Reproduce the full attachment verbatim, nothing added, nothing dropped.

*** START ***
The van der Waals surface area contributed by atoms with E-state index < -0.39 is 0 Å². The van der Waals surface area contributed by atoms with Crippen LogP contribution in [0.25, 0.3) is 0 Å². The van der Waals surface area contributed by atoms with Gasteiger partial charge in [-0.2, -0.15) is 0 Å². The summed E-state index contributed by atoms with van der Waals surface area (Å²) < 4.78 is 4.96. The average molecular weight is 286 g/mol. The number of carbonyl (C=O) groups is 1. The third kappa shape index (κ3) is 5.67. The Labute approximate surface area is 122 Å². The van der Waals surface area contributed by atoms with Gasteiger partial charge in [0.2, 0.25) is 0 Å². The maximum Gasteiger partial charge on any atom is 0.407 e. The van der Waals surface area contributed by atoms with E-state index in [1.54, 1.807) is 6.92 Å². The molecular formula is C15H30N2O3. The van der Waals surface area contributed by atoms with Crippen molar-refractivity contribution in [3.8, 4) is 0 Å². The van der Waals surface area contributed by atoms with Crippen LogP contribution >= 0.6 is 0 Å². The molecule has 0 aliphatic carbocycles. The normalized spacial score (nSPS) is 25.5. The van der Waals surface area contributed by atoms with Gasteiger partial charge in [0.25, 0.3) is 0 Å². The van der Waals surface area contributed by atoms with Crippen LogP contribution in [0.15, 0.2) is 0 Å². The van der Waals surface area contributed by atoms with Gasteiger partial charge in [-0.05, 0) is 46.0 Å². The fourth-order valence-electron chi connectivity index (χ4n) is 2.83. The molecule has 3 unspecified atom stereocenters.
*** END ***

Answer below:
The van der Waals surface area contributed by atoms with E-state index < -0.39 is 0 Å². The van der Waals surface area contributed by atoms with Crippen LogP contribution in [0.25, 0.3) is 0 Å². The van der Waals surface area contributed by atoms with Gasteiger partial charge in [-0.2, -0.15) is 0 Å². The summed E-state index contributed by atoms with van der Waals surface area (Å²) < 4.78 is 4.96. The average molecular weight is 286 g/mol. The number of carbonyl (C=O) groups is 1. The third kappa shape index (κ3) is 5.67. The Labute approximate surface area is 122 Å². The van der Waals surface area contributed by atoms with Gasteiger partial charge in [0.2, 0.25) is 0 Å². The maximum Gasteiger partial charge on any atom is 0.407 e. The van der Waals surface area contributed by atoms with E-state index in [1.54, 1.807) is 6.92 Å². The molecular formula is C15H30N2O3. The van der Waals surface area contributed by atoms with Crippen molar-refractivity contribution in [3.8, 4) is 0 Å². The van der Waals surface area contributed by atoms with Crippen LogP contribution >= 0.6 is 0 Å². The molecule has 0 aliphatic carbocycles. The normalized spacial score (nSPS) is 25.5. The van der Waals surface area contributed by atoms with Gasteiger partial charge in [0.25, 0.3) is 0 Å². The van der Waals surface area contributed by atoms with Crippen LogP contribution in [0.15, 0.2) is 0 Å². The van der Waals surface area contributed by atoms with Gasteiger partial charge in [-0.05, 0) is 46.0 Å². The fourth-order valence-electron chi connectivity index (χ4n) is 2.83. The molecule has 3 unspecified atom stereocenters.